The importance of depth in a tech startup ecosystem

Kauffman Foundation, SURGE, Blink, Global Entrepreneurship Network (Startup Genome), among others all offer individual rankings for the entrepreneurial ecosystems across various regions. Each includes a measure of the density of either high-growth companies or mature ones. The fact is both are important indicators that can also influence another metric — the quality and strength of the workforce.

Given that workers currently spend a median of 4.6 years at a given job (and for ages 25-34 only 3.2 years), in deciding to relocate for a specific opportunity, people often look at what their next jobs may may be within that market. A tipping point occurs for many growing ecosystems such as Chicago and Austin such that there are so many opportunities that attracting talent becomes easier and the population growth accelerates. These opportunities need not only be within startups but often include more mature businesses as well. The transference of work talent spills over in both directions and they catalyze each other.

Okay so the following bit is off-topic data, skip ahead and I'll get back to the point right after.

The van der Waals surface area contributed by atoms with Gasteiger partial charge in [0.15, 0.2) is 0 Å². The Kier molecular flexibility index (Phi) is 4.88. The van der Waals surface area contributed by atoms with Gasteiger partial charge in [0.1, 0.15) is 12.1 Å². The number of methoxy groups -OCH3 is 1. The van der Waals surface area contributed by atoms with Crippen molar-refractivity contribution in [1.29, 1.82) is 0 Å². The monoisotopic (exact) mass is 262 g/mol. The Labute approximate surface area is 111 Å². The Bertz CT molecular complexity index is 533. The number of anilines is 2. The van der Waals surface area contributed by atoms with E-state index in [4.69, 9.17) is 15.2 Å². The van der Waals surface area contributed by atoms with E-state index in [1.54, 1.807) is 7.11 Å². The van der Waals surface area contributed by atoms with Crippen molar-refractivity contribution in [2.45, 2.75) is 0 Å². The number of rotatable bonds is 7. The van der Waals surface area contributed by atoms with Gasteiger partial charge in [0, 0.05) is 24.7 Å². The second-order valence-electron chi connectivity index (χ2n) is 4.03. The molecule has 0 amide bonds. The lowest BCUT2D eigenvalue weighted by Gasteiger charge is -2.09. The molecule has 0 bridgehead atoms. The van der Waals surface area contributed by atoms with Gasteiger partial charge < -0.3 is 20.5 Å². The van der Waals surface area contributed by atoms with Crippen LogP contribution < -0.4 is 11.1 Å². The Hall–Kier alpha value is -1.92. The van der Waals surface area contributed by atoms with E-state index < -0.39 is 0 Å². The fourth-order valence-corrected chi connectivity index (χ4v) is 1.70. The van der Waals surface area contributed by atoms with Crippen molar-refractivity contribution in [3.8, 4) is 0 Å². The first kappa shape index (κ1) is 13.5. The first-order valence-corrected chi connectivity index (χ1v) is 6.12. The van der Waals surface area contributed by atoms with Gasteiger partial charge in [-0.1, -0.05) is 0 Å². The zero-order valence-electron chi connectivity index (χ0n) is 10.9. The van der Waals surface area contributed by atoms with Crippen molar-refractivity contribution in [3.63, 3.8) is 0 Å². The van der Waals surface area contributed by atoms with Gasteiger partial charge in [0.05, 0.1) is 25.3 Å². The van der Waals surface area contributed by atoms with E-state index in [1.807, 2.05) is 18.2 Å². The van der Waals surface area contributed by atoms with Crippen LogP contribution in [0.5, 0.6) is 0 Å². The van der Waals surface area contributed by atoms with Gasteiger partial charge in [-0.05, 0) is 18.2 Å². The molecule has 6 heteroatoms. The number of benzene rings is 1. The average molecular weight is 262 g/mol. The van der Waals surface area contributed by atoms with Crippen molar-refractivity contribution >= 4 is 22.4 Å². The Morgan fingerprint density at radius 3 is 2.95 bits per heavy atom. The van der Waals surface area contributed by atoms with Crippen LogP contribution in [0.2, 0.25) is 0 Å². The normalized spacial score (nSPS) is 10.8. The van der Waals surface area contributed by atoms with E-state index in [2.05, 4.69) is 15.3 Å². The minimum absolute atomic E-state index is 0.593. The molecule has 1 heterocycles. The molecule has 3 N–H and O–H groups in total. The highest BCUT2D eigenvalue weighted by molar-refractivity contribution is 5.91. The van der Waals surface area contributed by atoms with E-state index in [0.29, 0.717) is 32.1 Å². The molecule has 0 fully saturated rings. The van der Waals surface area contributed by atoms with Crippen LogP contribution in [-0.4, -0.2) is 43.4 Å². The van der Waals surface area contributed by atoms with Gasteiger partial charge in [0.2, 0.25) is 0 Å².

In thinking about the maturation of ecosystems, it is commonly believed that each region should stand for something and “own” a vertical to make a mark for itself. This rings true for me and my marketing background as we often talk about having very focused positioning for a well-defined and narrow target segment. In the startup world itself, we repeat the need to do one or two things well and not be everything to everybody.

In Startup Genome’s 2018 report, they state:

In this new era of tech, one strategy for smaller ecosystems to increase their footprint is to focus on specific sub-sectors in either verticals or deep tech areas where they have existing strengths. Only a few ecosystems can be the top-performer in the world across the board, but many smaller ecosystems have the potential to become a top cluster for specific sub-sectors.

Startup Genome’s 2018 report

Further, the report identifies the unique opportunities that we’re seeing today due to fundamental shifts in emerging technologies:

The types of companies that fueled the first and second generation of global startup ecosystems–social media apps, digital media, and other pure internet companies–are declining…. we see strong up-and-coming ecosystems in specific sectors like Fintech, Cybersecurity, and Blockchain.